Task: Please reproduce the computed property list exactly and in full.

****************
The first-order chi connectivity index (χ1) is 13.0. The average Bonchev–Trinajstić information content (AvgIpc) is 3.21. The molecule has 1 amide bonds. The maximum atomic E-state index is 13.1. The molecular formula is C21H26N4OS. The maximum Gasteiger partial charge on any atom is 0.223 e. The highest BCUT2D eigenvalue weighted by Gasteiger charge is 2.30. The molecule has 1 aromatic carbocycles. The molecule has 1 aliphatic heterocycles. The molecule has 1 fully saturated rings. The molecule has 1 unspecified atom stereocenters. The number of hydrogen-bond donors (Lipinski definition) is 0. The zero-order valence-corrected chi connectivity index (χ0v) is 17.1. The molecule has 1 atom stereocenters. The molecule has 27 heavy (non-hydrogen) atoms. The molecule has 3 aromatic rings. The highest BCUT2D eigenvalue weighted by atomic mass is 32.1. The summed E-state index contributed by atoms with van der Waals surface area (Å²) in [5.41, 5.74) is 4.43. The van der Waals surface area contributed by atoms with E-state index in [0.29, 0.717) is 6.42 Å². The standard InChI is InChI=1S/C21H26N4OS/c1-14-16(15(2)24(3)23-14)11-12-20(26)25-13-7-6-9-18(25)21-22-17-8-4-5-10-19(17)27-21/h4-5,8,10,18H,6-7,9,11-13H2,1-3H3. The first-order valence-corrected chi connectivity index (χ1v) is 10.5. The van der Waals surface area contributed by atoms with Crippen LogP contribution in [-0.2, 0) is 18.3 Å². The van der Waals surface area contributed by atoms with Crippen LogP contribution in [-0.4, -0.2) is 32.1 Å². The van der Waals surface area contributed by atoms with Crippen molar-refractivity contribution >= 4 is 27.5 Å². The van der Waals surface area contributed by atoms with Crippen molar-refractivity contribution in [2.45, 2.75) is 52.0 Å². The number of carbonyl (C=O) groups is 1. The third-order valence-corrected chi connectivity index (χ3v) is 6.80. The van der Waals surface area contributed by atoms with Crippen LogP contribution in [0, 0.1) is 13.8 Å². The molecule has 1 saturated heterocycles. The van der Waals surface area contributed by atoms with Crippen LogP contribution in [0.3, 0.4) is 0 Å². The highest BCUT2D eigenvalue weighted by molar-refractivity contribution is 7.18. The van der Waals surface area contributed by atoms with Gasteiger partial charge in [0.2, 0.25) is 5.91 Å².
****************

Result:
The first-order chi connectivity index (χ1) is 13.0. The average Bonchev–Trinajstić information content (AvgIpc) is 3.21. The molecule has 1 amide bonds. The maximum atomic E-state index is 13.1. The molecular formula is C21H26N4OS. The maximum Gasteiger partial charge on any atom is 0.223 e. The highest BCUT2D eigenvalue weighted by Gasteiger charge is 2.30. The molecule has 1 aromatic carbocycles. The molecule has 1 aliphatic heterocycles. The molecule has 1 fully saturated rings. The molecule has 1 unspecified atom stereocenters. The number of hydrogen-bond donors (Lipinski definition) is 0. The zero-order valence-corrected chi connectivity index (χ0v) is 17.1. The molecule has 1 atom stereocenters. The molecule has 27 heavy (non-hydrogen) atoms. The molecule has 3 aromatic rings. The highest BCUT2D eigenvalue weighted by atomic mass is 32.1. The summed E-state index contributed by atoms with van der Waals surface area (Å²) in [5.41, 5.74) is 4.43. The van der Waals surface area contributed by atoms with E-state index in [0.29, 0.717) is 6.42 Å². The standard InChI is InChI=1S/C21H26N4OS/c1-14-16(15(2)24(3)23-14)11-12-20(26)25-13-7-6-9-18(25)21-22-17-8-4-5-10-19(17)27-21/h4-5,8,10,18H,6-7,9,11-13H2,1-3H3. The first-order valence-corrected chi connectivity index (χ1v) is 10.5. The van der Waals surface area contributed by atoms with Crippen LogP contribution in [-0.2, 0) is 18.3 Å². The van der Waals surface area contributed by atoms with Crippen LogP contribution in [-0.4, -0.2) is 32.1 Å². The van der Waals surface area contributed by atoms with Crippen molar-refractivity contribution >= 4 is 27.5 Å². The van der Waals surface area contributed by atoms with Crippen molar-refractivity contribution in [2.45, 2.75) is 52.0 Å². The number of carbonyl (C=O) groups is 1. The third-order valence-corrected chi connectivity index (χ3v) is 6.80. The van der Waals surface area contributed by atoms with Crippen LogP contribution in [0, 0.1) is 13.8 Å². The molecule has 1 saturated heterocycles. The van der Waals surface area contributed by atoms with Crippen LogP contribution in [0.3, 0.4) is 0 Å². The highest BCUT2D eigenvalue weighted by molar-refractivity contribution is 7.18. The van der Waals surface area contributed by atoms with Gasteiger partial charge in [0.2, 0.25) is 5.91 Å².